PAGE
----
Although depression is not a normal outcome of aging, it is dangerous and one of the most significant barriers to aging well. Fewer than 5 percent of older adults have major depressive disorder in any given year , but as many as 20 percent have significant symptoms of depression. It is frequently unrecognized and untreated , resulting in much unnecessary suffering and lost opportunities to age well.
Fortunately, depression in old age can be overcome. How? There are four general, not mutually exclusive, approaches: 1) lifestyles that promote mental health in old age, 2) getting professional help, 3) developing skills to manage disturbing moods yourself, and 4) getting help informally from family, friends and community resources such as clergy.
Promoting Mental Health
To vastly oversimplify, the keys to avoiding depression in old age are being physically healthy (a mix of luck and self-care), being physically and mentally active, being involved in personally satisfying activities and relationships and achieving a sense that you have had a life of meaning and value.
Once depressed, however, maintaining such a life can be very difficult. Despair can dissolve a sense of achievement in life and create the conviction that there's no point trying to stay well, active and involved.
Screening can be a first step toward dealing with a depressive disorder. It should be routine in primary and specialty health care and in settings where older adults live or congregate, such as senior centers, but unfortunately it is not.
The most common screening instrument, the PHQ-9, is filled out and scored by the person being screened, but diagnosis by a professional is needed to confirm a positive finding.
Treatment can be effective. The most common forms of treatment are medication and psychotherapy. Both cognitive and interpersonal therapies have been shown to be effective . The combination of medication and psychotherapy appears to be most effective.
Great care is needed regarding medication for older adults, keeping doses as low as possible to avoid potentially severe side effects but as high as necessary to have a therapeutic effect.
Although highly controversial, electro-convulsive therapy (ECT) appears to be effective for some people with severely disabling depression who do not respond to other treatment.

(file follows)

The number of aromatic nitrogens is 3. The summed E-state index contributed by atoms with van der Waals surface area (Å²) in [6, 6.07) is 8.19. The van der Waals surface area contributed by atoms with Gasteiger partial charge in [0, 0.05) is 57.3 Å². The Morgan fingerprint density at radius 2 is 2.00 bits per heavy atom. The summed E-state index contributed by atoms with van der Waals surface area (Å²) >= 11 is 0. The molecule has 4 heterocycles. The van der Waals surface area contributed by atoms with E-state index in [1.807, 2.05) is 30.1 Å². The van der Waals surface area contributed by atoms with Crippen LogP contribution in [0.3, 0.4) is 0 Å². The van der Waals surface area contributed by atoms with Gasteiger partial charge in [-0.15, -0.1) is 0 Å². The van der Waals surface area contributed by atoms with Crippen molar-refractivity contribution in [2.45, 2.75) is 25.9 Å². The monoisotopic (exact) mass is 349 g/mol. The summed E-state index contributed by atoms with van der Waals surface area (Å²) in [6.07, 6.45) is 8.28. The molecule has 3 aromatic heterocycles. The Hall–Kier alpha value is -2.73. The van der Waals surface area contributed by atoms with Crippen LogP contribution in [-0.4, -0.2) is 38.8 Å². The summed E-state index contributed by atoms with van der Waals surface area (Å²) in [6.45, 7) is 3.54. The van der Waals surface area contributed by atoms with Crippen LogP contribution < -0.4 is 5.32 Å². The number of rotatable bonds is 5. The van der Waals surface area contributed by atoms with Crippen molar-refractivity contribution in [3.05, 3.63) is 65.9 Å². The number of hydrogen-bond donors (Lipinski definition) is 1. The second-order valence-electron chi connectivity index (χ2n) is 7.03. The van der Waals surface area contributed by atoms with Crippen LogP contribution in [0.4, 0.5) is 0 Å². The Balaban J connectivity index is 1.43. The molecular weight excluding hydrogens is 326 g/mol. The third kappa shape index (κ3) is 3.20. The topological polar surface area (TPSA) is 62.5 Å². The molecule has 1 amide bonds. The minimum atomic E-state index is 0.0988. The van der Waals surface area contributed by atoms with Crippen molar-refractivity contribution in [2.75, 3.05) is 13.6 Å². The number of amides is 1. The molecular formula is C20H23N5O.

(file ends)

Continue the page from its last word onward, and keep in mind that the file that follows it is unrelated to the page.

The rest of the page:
Increasingly, treatment for depression is provided by primary care physicians. They often do not have the time or training to provide sound treatment. Various models of care management within primary care settings have emerged to provide needed follow-up and psychotherapy.
Many people with major depressive disorder need treatment by a mental health professional such as a psychiatrist, psychologist, clinical social worker or nurse. Unfortunately, there is a great shortage of trained geriatric mental health professionals.
Some people with depression, particularly those with recurrent depressive episodes, develop effective self-management skills, sometimes on their own, sometimes with the help of a mental health professional. These include self-observation skills that make it possible to anticipate depressive episodes, recognize them when they occur, resist the powerful urge to withdraw, remain active and involved with other people, control suicidal impulses and know when to go for help.
It is very important not to confuse self-management, which can be effective in the long term, with self-medication with alcohol and other drugs, which cannot.
Most people who seek help turn to non-professionals -- to family and friends they trust and to respected figures in their communities, especially clergy.
People who are willing, and have enough time, to spend with a person who is depressed can be extremely helpful. Talking (not about the depression but about anything of interest), having fun, socializing or even taking a walk can counter depression.
Spiritual experience is particularly helpful to people who find comfort through faith or religion.
Informal interventions may not be enough for people with "moderate" or "severe" depression or during periods of profound hopelessness, psychosis or suicidality. Then professional help may be essential.
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Do these approaches to overcoming depression work for all older adults who are depressed? Of course not. There are some who reject any offer of help because they are in a state of denial, feel too hopeless to believe that help is possible or are too weary to make any effort. There are people with depression who anger so easily or who are so unpleasant that they drive away all but the most saintly people who might be helpful. And there are some people who do not respond to any form of treatment.
But these are the exceptions. Yes, depression can be dangerous and is a barrier to aging well, but it is not an inevitable outcome of old age, and when it occurs, it can usually be overcome.
Need help for yourself or someone you care about?
- To reach local mental health helplines, call 1-800-273-TALK.
- To find a geriatric psychiatrist, go to gmhfonline.org/gmhf/find.asp.
- To find a clinical psychologist, go to locator.apa.org.
- To find a clinical social worker, go to helpstartshere.org/find-a-social-worker.
This article is co-authored by Lisa Furst, L.C.S.W., director of the Training and Technical Assistance Center of The Geriatric Mental Health Alliance of New York and co-author of "Depressed Older Adults: Education and Screening."
Follow Michael Friedman, L.M.S.W. on Twitter: www.twitter.com/mbfriedman395